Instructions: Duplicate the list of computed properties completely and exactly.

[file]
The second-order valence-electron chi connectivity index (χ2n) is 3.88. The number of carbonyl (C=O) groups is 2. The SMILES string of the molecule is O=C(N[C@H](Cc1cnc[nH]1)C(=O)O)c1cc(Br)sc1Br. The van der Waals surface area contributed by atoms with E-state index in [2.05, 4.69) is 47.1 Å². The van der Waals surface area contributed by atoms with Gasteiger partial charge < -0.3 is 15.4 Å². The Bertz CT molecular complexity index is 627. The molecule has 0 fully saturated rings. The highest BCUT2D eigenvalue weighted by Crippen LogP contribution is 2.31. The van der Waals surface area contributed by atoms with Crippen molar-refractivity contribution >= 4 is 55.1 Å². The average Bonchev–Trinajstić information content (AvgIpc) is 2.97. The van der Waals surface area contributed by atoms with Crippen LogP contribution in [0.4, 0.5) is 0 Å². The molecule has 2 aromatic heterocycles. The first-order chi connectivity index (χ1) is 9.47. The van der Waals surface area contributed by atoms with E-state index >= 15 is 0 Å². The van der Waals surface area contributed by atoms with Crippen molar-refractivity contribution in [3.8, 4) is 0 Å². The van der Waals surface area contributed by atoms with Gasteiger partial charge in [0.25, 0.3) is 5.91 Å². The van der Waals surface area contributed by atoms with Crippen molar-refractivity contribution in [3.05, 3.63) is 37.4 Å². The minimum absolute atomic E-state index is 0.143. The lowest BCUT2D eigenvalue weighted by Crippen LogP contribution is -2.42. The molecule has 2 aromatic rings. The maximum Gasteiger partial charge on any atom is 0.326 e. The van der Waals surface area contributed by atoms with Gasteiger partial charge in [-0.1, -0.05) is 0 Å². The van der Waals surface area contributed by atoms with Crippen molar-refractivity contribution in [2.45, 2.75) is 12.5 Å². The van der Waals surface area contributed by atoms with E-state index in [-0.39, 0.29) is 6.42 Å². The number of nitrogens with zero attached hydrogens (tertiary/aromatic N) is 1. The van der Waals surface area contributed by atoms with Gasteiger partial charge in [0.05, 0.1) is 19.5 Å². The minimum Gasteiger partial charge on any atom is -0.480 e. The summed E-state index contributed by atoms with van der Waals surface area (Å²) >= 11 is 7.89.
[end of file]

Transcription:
The second-order valence-electron chi connectivity index (χ2n) is 3.88. The number of carbonyl (C=O) groups is 2. The SMILES string of the molecule is O=C(N[C@H](Cc1cnc[nH]1)C(=O)O)c1cc(Br)sc1Br. The van der Waals surface area contributed by atoms with E-state index in [2.05, 4.69) is 47.1 Å². The van der Waals surface area contributed by atoms with Gasteiger partial charge < -0.3 is 15.4 Å². The Bertz CT molecular complexity index is 627. The molecule has 0 fully saturated rings. The highest BCUT2D eigenvalue weighted by Crippen LogP contribution is 2.31. The van der Waals surface area contributed by atoms with Crippen molar-refractivity contribution >= 4 is 55.1 Å². The average Bonchev–Trinajstić information content (AvgIpc) is 2.97. The van der Waals surface area contributed by atoms with Crippen LogP contribution in [0.4, 0.5) is 0 Å². The molecule has 2 aromatic heterocycles. The first-order chi connectivity index (χ1) is 9.47. The van der Waals surface area contributed by atoms with E-state index >= 15 is 0 Å². The van der Waals surface area contributed by atoms with Crippen molar-refractivity contribution in [3.8, 4) is 0 Å². The van der Waals surface area contributed by atoms with Gasteiger partial charge in [0.25, 0.3) is 5.91 Å². The van der Waals surface area contributed by atoms with Crippen molar-refractivity contribution in [3.05, 3.63) is 37.4 Å². The minimum absolute atomic E-state index is 0.143. The lowest BCUT2D eigenvalue weighted by Crippen LogP contribution is -2.42. The molecule has 2 aromatic rings. The maximum Gasteiger partial charge on any atom is 0.326 e. The van der Waals surface area contributed by atoms with Gasteiger partial charge in [-0.1, -0.05) is 0 Å². The van der Waals surface area contributed by atoms with Crippen molar-refractivity contribution in [2.45, 2.75) is 12.5 Å². The van der Waals surface area contributed by atoms with E-state index in [-0.39, 0.29) is 6.42 Å². The number of nitrogens with zero attached hydrogens (tertiary/aromatic N) is 1. The van der Waals surface area contributed by atoms with Gasteiger partial charge in [0.05, 0.1) is 19.5 Å². The minimum Gasteiger partial charge on any atom is -0.480 e. The summed E-state index contributed by atoms with van der Waals surface area (Å²) >= 11 is 7.89.